House divided as N.W.T. finance minister makes final push for northern carbon tax bill

·4 min read
When it comes to carbon tax legislation in the Northwest Territories, MLAs have said they’re still deciding who to trust — the territorial or the federal government.  (Natalie Pressman/CBC - image credit)
When it comes to carbon tax legislation in the Northwest Territories, MLAs have said they’re still deciding who to trust — the territorial or the federal government. (Natalie Pressman/CBC - image credit)

When it comes to carbon tax legislation in the Northwest Territories, MLAs have said they're still deciding who to trust — the territorial or the federal government.

The federal government has mandated that whether or not the provinces and territories like it, residents will have to start paying more for carbon emissions that result from burning fossil fuels.

Finance Minister Caroline Wawzonek introduced Bill 60 as a "made-in-the-North" approach to the federal legislation, and has said that passing the bill would allow the territory more flexibility to adjust how the carbon tax is applied.

But MLAs have criticized that bill for giving too much consideration to large emitters and not enough to residents, particularly those in the northernmost communities who already pay the highest heating bills and will be hardest hit by rising costs.

Jackie Jacobson, MLA for Nunakput, said Tuesday that passing the bill would be doing the federal government's dirty work.

"People in Nunakput already can barely put food on the table, find employment to earn income, to pay for heat, their power and their housing," he said. "How can we tax people that have nothing, nothing to give?"

Jacobson further encouraged all regular MLAs to vote the bill down.

"Whoever supports this bill, we should almost be ashamed of ourselves."

Other MLAs said that since the carbon tax is coming regardless, they'd prefer to implement the territory's plan. If the bill does not pass this week in the legislature, the territory will automatically adopt the federal government's legislation — something MLAs have said they don't understand enough about.

"Whether or not the bill gets voted down or not, the tax stays," Rocky Simpson, MLA for Hay River South, said.

"Can we trust the federal government to look after our best interests? I don't think so," he said.

"Can we trust those on the other side [of the House] to do the best? I would hope so."

"If they can't do a good job for the people of the Northwest Territories, at least us on this side have an opportunity to make change. We can change people out if we want. So I think that's important to note."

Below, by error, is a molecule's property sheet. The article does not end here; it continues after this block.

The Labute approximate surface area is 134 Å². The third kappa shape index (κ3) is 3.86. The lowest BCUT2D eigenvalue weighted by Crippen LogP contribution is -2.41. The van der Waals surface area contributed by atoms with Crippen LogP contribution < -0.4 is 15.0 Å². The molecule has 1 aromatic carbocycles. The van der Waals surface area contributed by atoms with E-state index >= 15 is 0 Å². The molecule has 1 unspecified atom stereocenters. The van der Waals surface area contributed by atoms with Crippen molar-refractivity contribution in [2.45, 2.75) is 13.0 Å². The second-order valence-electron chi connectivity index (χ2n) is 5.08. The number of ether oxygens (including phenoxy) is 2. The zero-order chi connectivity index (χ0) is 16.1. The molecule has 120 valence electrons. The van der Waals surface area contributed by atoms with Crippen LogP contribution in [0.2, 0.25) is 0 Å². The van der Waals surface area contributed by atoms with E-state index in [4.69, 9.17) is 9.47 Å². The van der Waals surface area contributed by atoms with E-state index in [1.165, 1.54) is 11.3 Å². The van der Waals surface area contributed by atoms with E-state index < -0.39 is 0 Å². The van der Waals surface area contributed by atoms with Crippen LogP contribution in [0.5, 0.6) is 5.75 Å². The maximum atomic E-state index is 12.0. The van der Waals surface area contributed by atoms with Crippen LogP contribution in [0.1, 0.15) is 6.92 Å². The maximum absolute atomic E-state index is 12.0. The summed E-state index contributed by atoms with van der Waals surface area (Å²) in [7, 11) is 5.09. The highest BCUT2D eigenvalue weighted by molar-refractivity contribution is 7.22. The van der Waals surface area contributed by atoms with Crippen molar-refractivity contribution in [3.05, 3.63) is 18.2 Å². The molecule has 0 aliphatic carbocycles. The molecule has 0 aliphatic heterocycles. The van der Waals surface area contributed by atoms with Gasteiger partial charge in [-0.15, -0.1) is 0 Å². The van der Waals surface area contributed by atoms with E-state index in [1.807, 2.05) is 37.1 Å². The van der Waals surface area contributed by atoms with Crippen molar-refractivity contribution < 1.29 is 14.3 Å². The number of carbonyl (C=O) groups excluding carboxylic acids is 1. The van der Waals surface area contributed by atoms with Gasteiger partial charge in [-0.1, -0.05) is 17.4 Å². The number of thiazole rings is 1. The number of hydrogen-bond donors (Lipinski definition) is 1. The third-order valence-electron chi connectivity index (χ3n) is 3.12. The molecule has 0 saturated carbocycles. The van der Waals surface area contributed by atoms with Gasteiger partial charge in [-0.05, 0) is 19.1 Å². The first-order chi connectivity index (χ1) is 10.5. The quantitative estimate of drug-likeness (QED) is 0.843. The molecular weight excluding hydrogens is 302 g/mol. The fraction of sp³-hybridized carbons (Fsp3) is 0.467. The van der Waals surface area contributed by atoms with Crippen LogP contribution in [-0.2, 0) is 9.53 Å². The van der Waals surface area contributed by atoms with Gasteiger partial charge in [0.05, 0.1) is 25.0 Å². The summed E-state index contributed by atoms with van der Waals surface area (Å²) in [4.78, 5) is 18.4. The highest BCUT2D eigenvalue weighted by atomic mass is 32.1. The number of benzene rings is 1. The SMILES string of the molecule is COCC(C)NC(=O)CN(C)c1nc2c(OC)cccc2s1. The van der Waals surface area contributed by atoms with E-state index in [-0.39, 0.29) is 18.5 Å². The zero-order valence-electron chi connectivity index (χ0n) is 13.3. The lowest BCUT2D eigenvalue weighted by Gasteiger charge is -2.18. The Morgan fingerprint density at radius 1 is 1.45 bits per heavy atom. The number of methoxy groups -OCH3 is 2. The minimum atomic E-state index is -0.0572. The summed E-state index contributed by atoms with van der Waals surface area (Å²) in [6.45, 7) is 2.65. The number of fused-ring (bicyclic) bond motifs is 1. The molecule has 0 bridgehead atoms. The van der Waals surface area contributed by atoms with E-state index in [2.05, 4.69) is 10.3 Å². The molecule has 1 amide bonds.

Legislative Assembly
Legislative Assembly

Richard Edjericon, MLA for Tu Nedhé-Wiilideh, said the way the bill was introduced doesn't reflect a working consensus government.

"We should all work together," he said. "But we're not, it doesn't seem that way."

Edjericon said he finds it "disturbing" to support a bill and show support for the territorial government, particularly when he said he isn't heard when advocating for his riding.

"I asked for simple things for my riding, simple things. I asked for a winter road. Nothing. I asked for money for inspections of the homes in my community. Nothing. I asked for homeownership repairs in my community. Nothing."

A 'tragic' divide

On March 1, the standing committee on government operations said it wouldn't support the proposed Bill as is and made four recommendations for improvements. A week later, Wawzonek tabled her response.

She said that there are not enough remaining sitting days in the February-March 2023 session to enact new legislation on the carbon tax, but that supplementary appropriations could be made in the May-June session to address MLAs concerns.

Among the solutions to do more for N.W.T. residents would be to provide higher cost of living offsets to residents who live in more expensive areas and to share 10 per cent of carbon tax revenue with community governments — double the 5 per cent the territory originally proposed.

Mario De Ciccio/Radio-Canada
Mario De Ciccio/Radio-Canada

In the legislature Tuesday, Wawzonek said that by passing the bill, the territory would retain the ability to continue to adapt its rebate programs in response to feedback from regular MLAs and the public.

"I certainly want to continue to try to look for ways between now and May, June, to see if something can be added, if something can be drafted, if there's some way that we can put it in a way that people are more comfortable in seeing the compromises that they have fought for seen reflected in the legislation," she said.

She said she finds it "regretful" that a mandate from the federal government has led to such divide in the legislature.

"I find that tragic."

Wawzonek said if the territory does keep control over how the tax is administered she plans to press the federal government on how it will help the Northwest Territories to get off fossil fuels, support energy alternatives and have residents pay less carbon tax.

MLAs will vote on the bill as soon as Wednesday afternoon and Thursday afternoon at the latest.